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Officials probing US tent collapse that killed 2

August 4, 2015

LANCASTER, New Hampshire (AP) — It’s unclear why a circus that was warned about impending severe weather put on its planned show in a tent that ended up collapsing in a storm, killing a spectator and his 8-year-old daughter, the state fire marshal in New Hampshire said Tuesday.

More than 30 others were taken to hospitals after the collapse Monday night at the Lancaster Fairgrounds.

Fire Marshal Bill Degnan said it’s the responsibility of the circus operator to monitor the weather. The show began seven minutes after the National Weather Service issued a severe-thunderstorm warning. The storm blew through about 15 minutes after that, with about 100 people inside the tent.

Spectator Heidi Medeiros, who attended the circus with her 3-year-old son, told WMUR-TV that the metal poles holding up the tent flew out of the ground, then slammed onto the bleacher where they had been sitting.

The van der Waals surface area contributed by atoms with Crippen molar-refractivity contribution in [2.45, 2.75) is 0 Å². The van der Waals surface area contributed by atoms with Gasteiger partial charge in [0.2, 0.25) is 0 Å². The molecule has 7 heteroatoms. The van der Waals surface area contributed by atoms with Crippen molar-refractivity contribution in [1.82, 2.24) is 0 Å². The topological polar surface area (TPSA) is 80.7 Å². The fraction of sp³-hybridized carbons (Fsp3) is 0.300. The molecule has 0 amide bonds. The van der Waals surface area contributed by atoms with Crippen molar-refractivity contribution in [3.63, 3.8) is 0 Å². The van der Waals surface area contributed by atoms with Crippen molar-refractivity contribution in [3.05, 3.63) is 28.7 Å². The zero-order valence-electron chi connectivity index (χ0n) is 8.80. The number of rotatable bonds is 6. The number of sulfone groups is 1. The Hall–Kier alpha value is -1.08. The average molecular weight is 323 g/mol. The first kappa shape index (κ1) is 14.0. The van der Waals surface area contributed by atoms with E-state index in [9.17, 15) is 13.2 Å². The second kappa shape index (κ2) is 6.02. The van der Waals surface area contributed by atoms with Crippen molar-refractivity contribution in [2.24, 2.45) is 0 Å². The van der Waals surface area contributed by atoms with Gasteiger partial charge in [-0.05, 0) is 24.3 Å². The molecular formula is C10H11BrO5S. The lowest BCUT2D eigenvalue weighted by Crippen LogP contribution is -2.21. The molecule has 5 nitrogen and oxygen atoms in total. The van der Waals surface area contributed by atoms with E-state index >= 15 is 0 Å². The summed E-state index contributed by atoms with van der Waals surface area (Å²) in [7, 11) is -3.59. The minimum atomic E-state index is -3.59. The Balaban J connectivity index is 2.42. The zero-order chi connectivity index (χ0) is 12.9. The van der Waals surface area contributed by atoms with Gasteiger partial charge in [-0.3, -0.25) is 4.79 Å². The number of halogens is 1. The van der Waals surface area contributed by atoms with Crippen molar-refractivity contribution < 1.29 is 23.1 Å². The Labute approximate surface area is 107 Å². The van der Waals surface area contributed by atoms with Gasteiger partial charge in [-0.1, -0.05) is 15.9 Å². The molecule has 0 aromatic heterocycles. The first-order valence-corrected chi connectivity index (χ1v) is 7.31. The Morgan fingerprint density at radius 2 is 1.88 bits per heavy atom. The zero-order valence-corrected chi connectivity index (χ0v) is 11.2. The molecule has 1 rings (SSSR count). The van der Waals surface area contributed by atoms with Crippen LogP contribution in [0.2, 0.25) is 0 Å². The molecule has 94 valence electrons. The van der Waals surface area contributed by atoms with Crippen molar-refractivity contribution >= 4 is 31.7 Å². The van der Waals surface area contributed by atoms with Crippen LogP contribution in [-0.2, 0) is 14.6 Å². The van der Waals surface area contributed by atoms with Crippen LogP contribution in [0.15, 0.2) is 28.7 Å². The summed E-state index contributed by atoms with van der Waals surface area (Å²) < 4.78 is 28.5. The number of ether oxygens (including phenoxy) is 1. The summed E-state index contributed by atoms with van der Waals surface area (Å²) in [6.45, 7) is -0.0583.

Degnan said the storm cut a track of a half-mile to a mile (about 800-1,600 meters) that included downed trees while it approached the tent.

The victims of the collapse were identified as 41-year-old Robert Young and his daughter Annabelle, of Vermont. An autopsy showed they died of blunt force trauma, Degnan said.

The yellow-and red-striped tent was still on the ground Tuesday afternoon, away from the bleachers. Items were still strewn about, such as concession-type inflatable Sponge Bob figurines.

Degnan said the operator, Florida-based Walker International Events, has been cooperating in the investigation.

Walker’s president, John Caudill Jr., has a history of violations with the U.S. Department of Agriculture, primarily while operating another company, Walker Brothers Circus, Inc.

A decade ago, Caudill and his associates agreed to pay a $25,000 fine for a series of violations in 2001 while operating without an Animal Welfare Act license. The license, which allows businesses to display animals publicly, had been suspended in 1997 for other violations.

The 2001 violations, which resulted in a five-year license suspension, included failing to get adequate veterinary care for elephants with severe chemical burns and a bacterial infection, as well as elephants with overgrown footpads and toenails. They also were cited for failing to get treatment for an elephant that was excessively thin and failing to have a proper distance or barrier between elephants and the public during a viewing.

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